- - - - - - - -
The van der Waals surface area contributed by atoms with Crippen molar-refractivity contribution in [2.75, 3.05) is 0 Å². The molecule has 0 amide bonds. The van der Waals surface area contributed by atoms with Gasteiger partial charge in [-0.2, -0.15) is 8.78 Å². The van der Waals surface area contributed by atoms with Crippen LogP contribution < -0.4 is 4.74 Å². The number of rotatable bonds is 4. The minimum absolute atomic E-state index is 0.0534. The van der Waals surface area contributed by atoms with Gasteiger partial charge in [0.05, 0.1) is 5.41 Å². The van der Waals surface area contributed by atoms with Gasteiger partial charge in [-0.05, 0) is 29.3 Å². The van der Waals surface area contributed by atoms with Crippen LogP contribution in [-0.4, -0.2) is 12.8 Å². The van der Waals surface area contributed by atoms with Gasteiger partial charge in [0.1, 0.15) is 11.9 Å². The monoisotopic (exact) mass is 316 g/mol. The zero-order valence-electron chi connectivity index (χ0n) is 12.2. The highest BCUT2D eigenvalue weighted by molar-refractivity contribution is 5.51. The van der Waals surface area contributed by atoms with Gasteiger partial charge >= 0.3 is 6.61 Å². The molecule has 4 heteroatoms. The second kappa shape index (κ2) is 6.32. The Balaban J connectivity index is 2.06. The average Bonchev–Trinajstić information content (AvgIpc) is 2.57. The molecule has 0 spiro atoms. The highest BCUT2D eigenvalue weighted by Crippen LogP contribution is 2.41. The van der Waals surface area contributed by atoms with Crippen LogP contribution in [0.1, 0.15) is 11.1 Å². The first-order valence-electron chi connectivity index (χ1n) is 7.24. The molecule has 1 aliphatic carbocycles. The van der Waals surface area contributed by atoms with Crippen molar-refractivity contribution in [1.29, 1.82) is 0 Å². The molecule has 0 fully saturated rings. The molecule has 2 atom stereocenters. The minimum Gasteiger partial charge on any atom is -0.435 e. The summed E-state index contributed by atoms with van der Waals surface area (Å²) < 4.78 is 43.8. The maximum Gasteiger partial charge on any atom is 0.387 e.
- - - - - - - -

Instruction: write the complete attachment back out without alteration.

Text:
The van der Waals surface area contributed by atoms with Crippen molar-refractivity contribution in [2.75, 3.05) is 0 Å². The molecule has 0 amide bonds. The van der Waals surface area contributed by atoms with Gasteiger partial charge in [-0.2, -0.15) is 8.78 Å². The van der Waals surface area contributed by atoms with Crippen LogP contribution < -0.4 is 4.74 Å². The number of rotatable bonds is 4. The minimum absolute atomic E-state index is 0.0534. The van der Waals surface area contributed by atoms with Gasteiger partial charge in [0.05, 0.1) is 5.41 Å². The van der Waals surface area contributed by atoms with Gasteiger partial charge in [-0.05, 0) is 29.3 Å². The van der Waals surface area contributed by atoms with Crippen LogP contribution in [-0.4, -0.2) is 12.8 Å². The van der Waals surface area contributed by atoms with Gasteiger partial charge in [0.1, 0.15) is 11.9 Å². The monoisotopic (exact) mass is 316 g/mol. The zero-order valence-electron chi connectivity index (χ0n) is 12.2. The highest BCUT2D eigenvalue weighted by molar-refractivity contribution is 5.51. The van der Waals surface area contributed by atoms with Gasteiger partial charge >= 0.3 is 6.61 Å². The molecule has 4 heteroatoms. The second kappa shape index (κ2) is 6.32. The Balaban J connectivity index is 2.06. The average Bonchev–Trinajstić information content (AvgIpc) is 2.57. The molecule has 0 spiro atoms. The highest BCUT2D eigenvalue weighted by Crippen LogP contribution is 2.41. The van der Waals surface area contributed by atoms with Crippen LogP contribution in [0.1, 0.15) is 11.1 Å². The first-order valence-electron chi connectivity index (χ1n) is 7.24. The molecule has 1 aliphatic carbocycles. The van der Waals surface area contributed by atoms with Crippen molar-refractivity contribution in [1.29, 1.82) is 0 Å². The molecule has 0 fully saturated rings. The molecule has 2 atom stereocenters. The minimum Gasteiger partial charge on any atom is -0.435 e. The summed E-state index contributed by atoms with van der Waals surface area (Å²) < 4.78 is 43.8. The maximum Gasteiger partial charge on any atom is 0.387 e.